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The Green Knight

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by Matt Anderson

published July 29, 2021

This yarn of knights in not-so-shining armor is not for everybody, but the taxing tale is tenacious enough to claw its way to an impactful conclusion.

The Christmas Game

At times, writer/director David Lowery (A Ghost Story) gets lost in his own artistry and clutters the narrative with distracting flair and flourish. Rather than playing up the fact this in indeed a tale of King Arthur’s Round Table (one translated by J.R.R. Tolkien some 70 years ago), Lowery at every turn seems determined to keep the material inaccessible rather than embracing the more popular attributes at his disposal, including Merlin and Camelot. Perhaps he considers it a noble approach.

For starters, a voiceover states this story isn’t about the king who pulled a sword out of a stone. That, obviously, is King Arthur. But it’s certainly not far removed either, as it should rightly be presumed the unnamed king on the throne is indeed Arthur (raspy-voiced Sean Harris, Mission: Impossible – Fallout) and the knight-in-waiting is his nephew, Gawain (Dev Patel, Hotel Mumbai), who goes on a quest to meet the Green Knight in his Green Chapel. Ultimately, this Arthurian fantasy that’s not about Arthur is about a man who would be king and the one choice he must make that endangers his ascension to the throne.

Scattered throughout the movie are title cards — displayed in varying versions of Olde English fonts — that break the narrative into chapters. The first declares this story a “chivalrous romance by Anonymous.” Sometimes the text is so ornately decorated, it’s hard to read and that matches up with the opening voiceover that is so hoarse and muffled, sometimes it’s hard to understand what’s being said.

In that throne room, with the classic — and aging — Knights of the Round Table reluctant to challenge the Green Knight, who storms in astride his imposing steed, it’s Gawain who, ignorant of all the implications, takes a stand against the Green Knight and beheads him. But this is medieval fantasy and the bodiless head speaks (a frequent event in this tale). Gawain is challenged to go to the Green Chapel one year hence — on Christmas Day — and bring the Green Knight’s axe with him so the Green Knight (Ralph Ineson, The Witch)  can return the favor. If only the tree-like knight had said something clever — like, “It’s only a flesh wound” — to lighten the mood of the room.

Alas, while there’s a smidge of humor here and there, this one’s maybe too serious for its own good.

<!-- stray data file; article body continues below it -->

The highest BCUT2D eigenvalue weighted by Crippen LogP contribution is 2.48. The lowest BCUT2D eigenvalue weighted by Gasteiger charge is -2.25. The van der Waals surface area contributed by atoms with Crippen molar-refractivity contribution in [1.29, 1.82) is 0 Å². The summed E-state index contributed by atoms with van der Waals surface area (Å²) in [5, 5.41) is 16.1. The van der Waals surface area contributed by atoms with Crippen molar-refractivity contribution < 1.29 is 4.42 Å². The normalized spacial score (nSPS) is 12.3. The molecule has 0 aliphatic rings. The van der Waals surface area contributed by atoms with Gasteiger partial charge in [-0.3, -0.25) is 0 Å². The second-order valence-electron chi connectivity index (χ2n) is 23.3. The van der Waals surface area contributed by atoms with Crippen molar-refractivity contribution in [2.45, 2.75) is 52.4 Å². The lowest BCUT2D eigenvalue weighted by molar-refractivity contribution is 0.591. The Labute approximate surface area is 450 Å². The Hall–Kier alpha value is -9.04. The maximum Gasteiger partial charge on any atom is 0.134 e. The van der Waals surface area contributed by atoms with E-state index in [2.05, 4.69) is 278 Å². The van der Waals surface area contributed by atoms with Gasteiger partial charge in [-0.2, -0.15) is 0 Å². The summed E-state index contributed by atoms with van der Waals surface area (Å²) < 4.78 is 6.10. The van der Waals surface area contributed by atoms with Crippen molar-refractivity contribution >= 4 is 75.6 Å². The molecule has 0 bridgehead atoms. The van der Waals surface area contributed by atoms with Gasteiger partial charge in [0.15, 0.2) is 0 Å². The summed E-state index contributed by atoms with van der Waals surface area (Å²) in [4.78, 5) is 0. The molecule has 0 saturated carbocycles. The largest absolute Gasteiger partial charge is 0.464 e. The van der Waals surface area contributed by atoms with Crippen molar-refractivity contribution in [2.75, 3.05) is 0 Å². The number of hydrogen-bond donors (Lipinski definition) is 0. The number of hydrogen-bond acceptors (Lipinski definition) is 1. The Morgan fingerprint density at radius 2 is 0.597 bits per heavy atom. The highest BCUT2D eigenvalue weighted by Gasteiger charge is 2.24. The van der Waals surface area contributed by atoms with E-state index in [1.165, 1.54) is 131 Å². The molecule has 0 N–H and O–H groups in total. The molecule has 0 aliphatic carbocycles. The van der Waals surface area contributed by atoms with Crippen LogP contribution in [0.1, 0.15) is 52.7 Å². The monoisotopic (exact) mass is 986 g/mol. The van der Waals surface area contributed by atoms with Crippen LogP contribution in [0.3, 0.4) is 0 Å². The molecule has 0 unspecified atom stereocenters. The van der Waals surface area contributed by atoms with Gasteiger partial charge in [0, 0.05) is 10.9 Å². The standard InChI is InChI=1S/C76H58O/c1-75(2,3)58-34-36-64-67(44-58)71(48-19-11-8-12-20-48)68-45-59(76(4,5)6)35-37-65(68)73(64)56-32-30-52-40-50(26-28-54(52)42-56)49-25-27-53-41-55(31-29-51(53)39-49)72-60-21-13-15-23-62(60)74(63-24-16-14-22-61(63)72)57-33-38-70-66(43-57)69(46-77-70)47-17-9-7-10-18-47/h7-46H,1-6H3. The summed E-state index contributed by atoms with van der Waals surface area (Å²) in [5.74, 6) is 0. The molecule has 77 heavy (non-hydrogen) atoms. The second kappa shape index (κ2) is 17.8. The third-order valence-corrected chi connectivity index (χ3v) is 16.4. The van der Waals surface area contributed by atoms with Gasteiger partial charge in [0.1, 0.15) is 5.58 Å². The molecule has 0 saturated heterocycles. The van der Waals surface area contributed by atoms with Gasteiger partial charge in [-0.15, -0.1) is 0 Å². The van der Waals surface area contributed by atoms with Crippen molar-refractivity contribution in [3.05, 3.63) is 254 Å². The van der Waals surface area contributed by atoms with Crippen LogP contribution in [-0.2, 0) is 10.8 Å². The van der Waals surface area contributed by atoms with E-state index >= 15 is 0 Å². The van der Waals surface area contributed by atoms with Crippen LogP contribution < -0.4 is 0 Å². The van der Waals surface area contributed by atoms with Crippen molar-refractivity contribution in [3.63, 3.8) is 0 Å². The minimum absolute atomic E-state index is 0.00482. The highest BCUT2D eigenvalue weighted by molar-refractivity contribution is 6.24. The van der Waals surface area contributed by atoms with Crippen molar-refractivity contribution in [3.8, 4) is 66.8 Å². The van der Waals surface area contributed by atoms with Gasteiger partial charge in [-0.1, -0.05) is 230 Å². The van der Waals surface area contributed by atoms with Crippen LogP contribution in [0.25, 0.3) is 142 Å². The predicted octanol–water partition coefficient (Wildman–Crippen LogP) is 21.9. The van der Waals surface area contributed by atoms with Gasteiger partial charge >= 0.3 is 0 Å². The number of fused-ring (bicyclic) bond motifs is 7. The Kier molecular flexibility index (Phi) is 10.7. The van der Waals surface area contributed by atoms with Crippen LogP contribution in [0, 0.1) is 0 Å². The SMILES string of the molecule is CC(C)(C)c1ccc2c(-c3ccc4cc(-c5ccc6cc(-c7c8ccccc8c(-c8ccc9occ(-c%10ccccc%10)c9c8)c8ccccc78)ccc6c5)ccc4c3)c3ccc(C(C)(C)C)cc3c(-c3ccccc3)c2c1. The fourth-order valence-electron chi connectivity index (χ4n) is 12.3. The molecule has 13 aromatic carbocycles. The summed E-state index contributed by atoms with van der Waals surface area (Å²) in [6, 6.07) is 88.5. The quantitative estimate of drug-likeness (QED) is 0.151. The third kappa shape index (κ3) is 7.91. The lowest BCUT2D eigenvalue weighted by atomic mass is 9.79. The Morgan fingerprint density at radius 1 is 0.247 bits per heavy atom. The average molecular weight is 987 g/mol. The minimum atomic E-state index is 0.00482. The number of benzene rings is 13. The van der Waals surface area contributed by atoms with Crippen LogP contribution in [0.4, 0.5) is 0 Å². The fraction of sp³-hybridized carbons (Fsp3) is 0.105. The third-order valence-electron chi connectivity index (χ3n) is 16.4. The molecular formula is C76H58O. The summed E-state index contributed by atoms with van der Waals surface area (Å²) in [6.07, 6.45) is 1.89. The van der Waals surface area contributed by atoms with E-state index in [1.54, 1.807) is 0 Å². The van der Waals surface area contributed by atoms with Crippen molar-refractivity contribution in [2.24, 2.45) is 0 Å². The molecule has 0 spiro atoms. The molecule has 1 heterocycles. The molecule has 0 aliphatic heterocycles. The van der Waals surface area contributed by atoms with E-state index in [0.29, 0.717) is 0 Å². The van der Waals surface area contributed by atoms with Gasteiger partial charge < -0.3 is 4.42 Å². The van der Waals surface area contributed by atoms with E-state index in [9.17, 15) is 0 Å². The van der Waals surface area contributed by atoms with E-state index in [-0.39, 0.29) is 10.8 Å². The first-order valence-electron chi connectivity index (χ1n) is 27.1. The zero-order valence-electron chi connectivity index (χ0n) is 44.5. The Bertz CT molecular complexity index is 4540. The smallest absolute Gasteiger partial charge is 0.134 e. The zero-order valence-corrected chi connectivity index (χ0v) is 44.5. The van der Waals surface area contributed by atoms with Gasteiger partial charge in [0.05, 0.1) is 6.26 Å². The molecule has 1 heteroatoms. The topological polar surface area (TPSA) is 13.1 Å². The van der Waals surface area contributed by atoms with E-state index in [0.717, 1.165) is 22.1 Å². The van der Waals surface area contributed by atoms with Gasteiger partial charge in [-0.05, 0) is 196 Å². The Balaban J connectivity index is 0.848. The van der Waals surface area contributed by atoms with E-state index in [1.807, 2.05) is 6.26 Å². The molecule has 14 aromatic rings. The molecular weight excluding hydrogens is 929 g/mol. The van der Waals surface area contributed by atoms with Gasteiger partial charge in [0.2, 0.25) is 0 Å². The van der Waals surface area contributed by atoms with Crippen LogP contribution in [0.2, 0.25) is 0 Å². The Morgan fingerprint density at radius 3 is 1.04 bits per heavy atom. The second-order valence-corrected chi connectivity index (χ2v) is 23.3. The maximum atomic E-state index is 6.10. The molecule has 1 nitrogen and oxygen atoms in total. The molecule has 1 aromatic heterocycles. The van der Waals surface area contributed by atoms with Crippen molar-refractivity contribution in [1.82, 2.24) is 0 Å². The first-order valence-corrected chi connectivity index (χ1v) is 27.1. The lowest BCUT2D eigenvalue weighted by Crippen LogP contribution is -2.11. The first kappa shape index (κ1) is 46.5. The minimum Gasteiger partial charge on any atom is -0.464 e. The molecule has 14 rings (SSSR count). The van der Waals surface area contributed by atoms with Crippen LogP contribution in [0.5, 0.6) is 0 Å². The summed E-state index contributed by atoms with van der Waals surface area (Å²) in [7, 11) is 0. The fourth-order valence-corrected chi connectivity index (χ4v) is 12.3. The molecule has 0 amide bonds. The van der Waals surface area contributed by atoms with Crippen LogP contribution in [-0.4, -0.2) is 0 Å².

Meeting with St. Winifred

The Green Knight is an episodic adventure built around vignettes and interactions. It’s the kind of structure that allows for some moments to be baffling while others are ravishing and still others deeply eerie. It might not add up squarely, but the balance ekes out a positive sum.

No doubt all of it — the title cards, the vignettes and the pacing — are intended to evoke a timbre and a mood, something along the lines of cinematic poetry. Sometimes it works; sometimes it’s grating.

The early going is a little choppy as the characters are introduced and the stage is set. While the king and Gawain are a bit of a hard read at first, Alicia Vikander (Tomb Raider) delivers two great performances. Her double-duty starts as an adorable commoner with short hair and an Irish lilt who’s in love with Gawain; but Vikander later reappears as a manipulative, elegantly dressed Lady of a castle who takes Gawain for a ride, so to speak.

Vikander’s duality feeds into a theme. Repeatedly, the line blurs between reality and fantasy; the timeline strays from the now and reaches out to alternate universes. People Gawain encounters appear in his dreams, or maybe it’s vice versa. It’s a sort of overheated fever dream.

During Gawain’s quest, thieves steal the axe and a protective green waistband woven by Gawain’s mother. But both are returned without explanation (and it’s worth noting the sword Gawain packed on his horse must’ve been too darn heavy to hand-carry during any sort of trek by foot, long or short, since it’s abandoned by both the thieves and the freshly horseless Gawain himself).

One of the creepiest and most effective segments involves Gawain’s encounter with a lovely redhead named Winifred (Erin Kellyman, The Falcon and the Winter Soldier). Well, that’s an over-simplification. Her pretty red-haired head lies at the bottom of a nearby pond; Gawain retrieves it for her, but, as with so many events in this movie, it doesn’t lead to a happy ending with beauty restored.

A Too Quick Year

Rather than following the lead of Ritchie’s King Arthur, Lowery goes full Boorman without ever uttering the name “Excalibur” and parts feel akin to Taymor, particularly her adaptation of Shakespeare’s Titus.

As Gawain’s journey forges ahead, the story shifts more and more from the literal to the allegorical. Vikander’s Lady hits a high note in that regard, as she seduces Gawain and talks of colors. There’s red, the color of lust. And there’s green, the color left in passion’s wake. Couple that with a mysterious red fox that accompanies Gawain for part of his travels and the movie hits a high note of Lowery’s artistic ambitions.

But it’s a high note that’s a little off key.

Given all the movie’s ambitions, the hope is something pushes the narrative forward to an equally inventive climax. Instead, The Green Knight maintains a fairly even keel that ends with Gawain assessing his choices and imagining how his life would play out were he to defy the Green Knight and escape the encounter with his head still firmly attached to his shoulders.

It’s the kind of conclusion that takes a while to sink in. But the more it’s considered, the more it makes an impact. That itself is a pretty neat movie trick.